‘The Invisible Chair’
09.01.12 3:40 PM ET
Clint Eastwood’s RNC Speech: Ben Affleck and Other Hollywood Insiders React
It combined the rambling, torturous pace of J. Edgar, the oddball clairvoyance of Hereafter, and … that line from Dirty Harry. Clint Eastwood’s speech Thursday night at the Republican National Convention in Tampa was an anomaly befitting James Franco—a performance artist, not a four-time Oscar winner known for being a straight shooter, both literally and figuratively.
Forget that Eastwood endorsed Richard Nixon in 1968 and 1972. And forget that Eastwood, a legendary womanizer who fathered seven children with five women—including a daughter he refused to acknowledge for 32 years—followed Mitt Romney preaching “family values” and Ann Romney’s “We’re the mothers, we’re the wives…” appeal for the female vote. And forget that Eastwood name-checked Jon Voight, who was estranged from his children, Angelina Jolie and James Haven, until 2007 due to his marital infidelity. And forget that he criticized Obama for failing to shutter Guantánamo Bay, and then closed his speech by quoting his famous, “Go ahead, make my day,” line from Dirty Harry, a violent right-wing revenge-fantasy film.
Eastwood’s onstage exchange with an empty chair—symbolizing an imaginary Obama, who at one point hurled an imaginary curse at him—managed to overshadow the entire RNC, and leave the whole country scratching their heads. Ann Romney awkwardly called it “unique,” while the Romney camp issued a statement right after that began, “Judging an American icon like Clint Eastwood through a typical political lens doesn’t work.”
News of Eastwood’s speech spread like wildfire across the Twittersphere—resulting in a hilarious mock Twitter account—all the way to the mountains of Telluride, Colo., where many film and industry professionals have gathered for the 39th annual Telluride Film Festival.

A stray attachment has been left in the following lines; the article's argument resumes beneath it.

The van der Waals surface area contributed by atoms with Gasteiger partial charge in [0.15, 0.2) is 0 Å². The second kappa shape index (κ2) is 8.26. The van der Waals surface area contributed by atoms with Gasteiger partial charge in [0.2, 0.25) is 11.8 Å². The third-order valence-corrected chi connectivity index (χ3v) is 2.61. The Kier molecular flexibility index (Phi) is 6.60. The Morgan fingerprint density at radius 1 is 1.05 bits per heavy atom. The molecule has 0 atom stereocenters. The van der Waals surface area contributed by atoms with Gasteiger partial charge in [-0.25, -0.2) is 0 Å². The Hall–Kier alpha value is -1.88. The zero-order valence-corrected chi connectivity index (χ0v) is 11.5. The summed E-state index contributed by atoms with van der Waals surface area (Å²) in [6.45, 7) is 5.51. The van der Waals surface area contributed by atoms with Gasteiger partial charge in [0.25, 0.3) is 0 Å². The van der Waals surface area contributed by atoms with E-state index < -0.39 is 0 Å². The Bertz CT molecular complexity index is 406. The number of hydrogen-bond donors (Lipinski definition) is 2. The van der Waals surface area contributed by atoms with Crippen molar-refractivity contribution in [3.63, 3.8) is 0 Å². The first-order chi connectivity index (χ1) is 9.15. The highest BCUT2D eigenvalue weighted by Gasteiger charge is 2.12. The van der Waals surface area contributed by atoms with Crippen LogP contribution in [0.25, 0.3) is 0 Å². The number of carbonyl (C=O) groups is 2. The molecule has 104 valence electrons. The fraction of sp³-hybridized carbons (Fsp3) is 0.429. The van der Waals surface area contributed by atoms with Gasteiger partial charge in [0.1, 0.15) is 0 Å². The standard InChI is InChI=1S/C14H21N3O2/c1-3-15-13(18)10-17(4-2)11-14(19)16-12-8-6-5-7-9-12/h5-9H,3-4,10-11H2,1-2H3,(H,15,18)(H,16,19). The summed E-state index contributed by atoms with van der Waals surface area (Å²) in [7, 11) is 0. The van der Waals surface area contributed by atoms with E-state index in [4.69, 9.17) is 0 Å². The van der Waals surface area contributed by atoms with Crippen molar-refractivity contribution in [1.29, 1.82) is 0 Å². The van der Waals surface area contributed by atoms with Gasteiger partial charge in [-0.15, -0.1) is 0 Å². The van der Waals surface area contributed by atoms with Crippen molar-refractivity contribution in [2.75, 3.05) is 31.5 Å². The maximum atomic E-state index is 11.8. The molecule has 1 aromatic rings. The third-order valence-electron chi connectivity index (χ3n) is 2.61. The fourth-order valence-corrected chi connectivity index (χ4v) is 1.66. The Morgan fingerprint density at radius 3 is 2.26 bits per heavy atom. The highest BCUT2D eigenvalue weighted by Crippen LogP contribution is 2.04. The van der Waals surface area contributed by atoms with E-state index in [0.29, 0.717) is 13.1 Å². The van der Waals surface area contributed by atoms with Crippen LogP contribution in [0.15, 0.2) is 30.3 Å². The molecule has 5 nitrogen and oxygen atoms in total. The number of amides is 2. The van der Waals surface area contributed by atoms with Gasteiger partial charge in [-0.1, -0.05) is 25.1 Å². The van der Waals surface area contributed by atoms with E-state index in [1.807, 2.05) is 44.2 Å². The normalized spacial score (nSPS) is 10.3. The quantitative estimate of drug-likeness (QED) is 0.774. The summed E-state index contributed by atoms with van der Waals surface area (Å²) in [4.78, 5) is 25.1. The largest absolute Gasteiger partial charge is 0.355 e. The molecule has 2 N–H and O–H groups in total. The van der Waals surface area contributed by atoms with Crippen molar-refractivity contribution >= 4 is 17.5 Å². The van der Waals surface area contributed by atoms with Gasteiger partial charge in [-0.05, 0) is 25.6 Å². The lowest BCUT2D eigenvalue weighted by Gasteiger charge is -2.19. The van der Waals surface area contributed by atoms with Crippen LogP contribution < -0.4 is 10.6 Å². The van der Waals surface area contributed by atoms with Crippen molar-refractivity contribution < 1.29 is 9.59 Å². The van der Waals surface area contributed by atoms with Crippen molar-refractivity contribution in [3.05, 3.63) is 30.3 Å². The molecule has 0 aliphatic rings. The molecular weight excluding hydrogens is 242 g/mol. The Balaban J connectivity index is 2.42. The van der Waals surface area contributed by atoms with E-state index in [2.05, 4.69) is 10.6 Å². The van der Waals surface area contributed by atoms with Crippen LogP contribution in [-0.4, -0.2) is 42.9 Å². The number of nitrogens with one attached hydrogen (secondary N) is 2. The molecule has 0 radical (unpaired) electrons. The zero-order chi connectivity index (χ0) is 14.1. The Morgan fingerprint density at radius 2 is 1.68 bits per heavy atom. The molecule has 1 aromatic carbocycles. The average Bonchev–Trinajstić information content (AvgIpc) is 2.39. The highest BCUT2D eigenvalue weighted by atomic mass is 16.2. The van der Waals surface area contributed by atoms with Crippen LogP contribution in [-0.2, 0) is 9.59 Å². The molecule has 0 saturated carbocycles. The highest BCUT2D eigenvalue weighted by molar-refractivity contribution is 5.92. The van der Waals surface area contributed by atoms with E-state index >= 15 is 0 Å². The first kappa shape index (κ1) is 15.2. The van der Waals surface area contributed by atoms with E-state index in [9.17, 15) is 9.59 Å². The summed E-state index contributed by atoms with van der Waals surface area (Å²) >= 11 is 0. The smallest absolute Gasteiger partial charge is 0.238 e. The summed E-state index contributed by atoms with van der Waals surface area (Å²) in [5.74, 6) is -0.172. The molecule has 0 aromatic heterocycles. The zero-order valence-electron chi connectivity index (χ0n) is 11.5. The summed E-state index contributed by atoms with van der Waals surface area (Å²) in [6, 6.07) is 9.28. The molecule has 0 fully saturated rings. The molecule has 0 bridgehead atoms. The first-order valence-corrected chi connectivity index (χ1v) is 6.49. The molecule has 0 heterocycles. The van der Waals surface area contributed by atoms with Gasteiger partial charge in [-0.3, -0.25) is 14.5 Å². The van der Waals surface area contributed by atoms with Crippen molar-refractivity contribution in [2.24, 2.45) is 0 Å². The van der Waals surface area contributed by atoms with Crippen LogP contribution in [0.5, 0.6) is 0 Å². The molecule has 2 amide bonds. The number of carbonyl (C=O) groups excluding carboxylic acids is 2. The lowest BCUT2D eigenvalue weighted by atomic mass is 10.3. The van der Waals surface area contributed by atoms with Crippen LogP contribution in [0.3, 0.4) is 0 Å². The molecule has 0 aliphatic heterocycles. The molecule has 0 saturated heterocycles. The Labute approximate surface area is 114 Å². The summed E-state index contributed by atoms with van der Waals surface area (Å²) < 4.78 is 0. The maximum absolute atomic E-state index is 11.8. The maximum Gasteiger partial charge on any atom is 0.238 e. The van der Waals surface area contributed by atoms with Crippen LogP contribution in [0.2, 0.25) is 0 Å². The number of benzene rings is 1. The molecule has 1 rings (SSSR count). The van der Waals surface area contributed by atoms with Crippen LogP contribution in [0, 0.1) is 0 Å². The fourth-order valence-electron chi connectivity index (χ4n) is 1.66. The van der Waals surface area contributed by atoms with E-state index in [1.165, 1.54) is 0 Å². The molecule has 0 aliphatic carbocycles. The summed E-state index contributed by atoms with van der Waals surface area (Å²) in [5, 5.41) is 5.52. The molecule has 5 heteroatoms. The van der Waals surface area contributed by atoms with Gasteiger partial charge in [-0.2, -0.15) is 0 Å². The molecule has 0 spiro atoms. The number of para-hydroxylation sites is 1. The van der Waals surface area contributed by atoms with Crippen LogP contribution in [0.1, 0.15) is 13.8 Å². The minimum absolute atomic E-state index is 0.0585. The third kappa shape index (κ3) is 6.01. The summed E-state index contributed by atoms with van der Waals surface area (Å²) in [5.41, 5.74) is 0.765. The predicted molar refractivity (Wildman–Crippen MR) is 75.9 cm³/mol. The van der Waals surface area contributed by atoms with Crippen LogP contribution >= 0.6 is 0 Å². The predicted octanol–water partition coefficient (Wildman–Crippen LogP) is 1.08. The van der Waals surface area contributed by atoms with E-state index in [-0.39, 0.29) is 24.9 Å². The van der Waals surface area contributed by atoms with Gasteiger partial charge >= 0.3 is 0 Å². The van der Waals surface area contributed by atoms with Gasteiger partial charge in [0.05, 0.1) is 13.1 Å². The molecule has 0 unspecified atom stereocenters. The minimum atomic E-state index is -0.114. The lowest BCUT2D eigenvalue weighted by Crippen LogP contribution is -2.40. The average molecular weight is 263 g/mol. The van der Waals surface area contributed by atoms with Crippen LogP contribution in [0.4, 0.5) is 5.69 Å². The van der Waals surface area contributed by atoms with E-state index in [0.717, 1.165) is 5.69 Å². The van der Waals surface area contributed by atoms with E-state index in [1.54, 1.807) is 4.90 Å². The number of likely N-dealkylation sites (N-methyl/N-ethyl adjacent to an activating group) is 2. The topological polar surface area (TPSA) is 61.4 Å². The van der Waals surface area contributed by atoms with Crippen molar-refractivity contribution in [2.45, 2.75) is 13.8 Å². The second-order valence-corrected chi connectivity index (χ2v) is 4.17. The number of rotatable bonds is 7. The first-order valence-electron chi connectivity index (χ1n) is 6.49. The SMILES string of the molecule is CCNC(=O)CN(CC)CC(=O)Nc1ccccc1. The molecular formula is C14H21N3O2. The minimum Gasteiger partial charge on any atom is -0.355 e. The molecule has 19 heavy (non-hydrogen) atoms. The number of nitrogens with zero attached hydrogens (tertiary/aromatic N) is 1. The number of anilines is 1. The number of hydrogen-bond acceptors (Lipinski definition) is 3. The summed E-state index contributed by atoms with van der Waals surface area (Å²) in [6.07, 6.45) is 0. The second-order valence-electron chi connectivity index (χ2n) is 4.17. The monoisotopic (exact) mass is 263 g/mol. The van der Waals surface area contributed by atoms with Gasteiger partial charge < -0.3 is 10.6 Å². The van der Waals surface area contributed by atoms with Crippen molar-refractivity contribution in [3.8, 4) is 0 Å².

Ben Affleck—a lifelong Democrat who campaigned for Obama, spoke eloquently at the 2004 Democratic National Convention in support of John Kerry, and grew up in Romney’s former stomping grounds of Massachusetts—doesn’t understand what all the hullabaloo is about.
“You see these excerpts and you think, ‘What’s going on? He’s talking to a chair? What is this?’” Affleck told The Daily Beast. “But once you actually watch it you go, ‘Yeah, I get what he’s doing.’ Look, everyone knows Clint is a Republican. He’s 82 years old. He’s old enough where you don’t expect Obama up there, you know? He’s got a right to speak his mind. He didn’t kill with the speech, but I by no means thought it was a huge embarrassment.”
“It was very bizarre,” Todd McCarthy, a documentary filmmaker and chief critic for The Hollywood Reporter told The Daily Beast. McCarthy has been friends with Eastwood for a number of years and felt like the RNC routine was out of character for the film icon. “To see this wackier thing happen is not in line with his super-cool personality that we’re used to,” he said.
Eugene Hernandez, the co-founder of Indiewire and director of digital strategy for the Film Society of Lincoln Center, had just arrived in Telluride on Thursday night and gathered in a condo with a bunch of film-industry and media friends to watch the Romney speech, unaware that Eastwood had been tapped as the “mystery guest.”
“As a film, I wouldn’t say it’s one of his greatest pieces of work,” says Hernandez, with a chuckle. “He’s obviously an acclaimed and respected filmmaker, and we’ve had a great relationship with him at the film society over the years, but personally, there was something off about it. It was weird to me … but I’ll still see his next movie.”
On Twitter, many members of the film community were far harsher toward Eastwood, including celebrated film critic Roger Ebert. “Clint, my hero, is coming across as sad and pathetic,” Ebert tweeted. “He didn’t need to do this to himself. It’s unworthy of him.” And Obama himself got what was arguably the finest jab in, tweeting “This seat’s taken” shortly after Eastwood’s speech, attaching a picture of him sitting in a chair labeled “the president.”
“Even though I disagree with his politics, I’ve seen far more boring speeches in my day,” says Affleck. “And he’s sweet as can be and a good filmmaker.” He pauses. “And I’m generally not one who takes joy in other people’s problems.”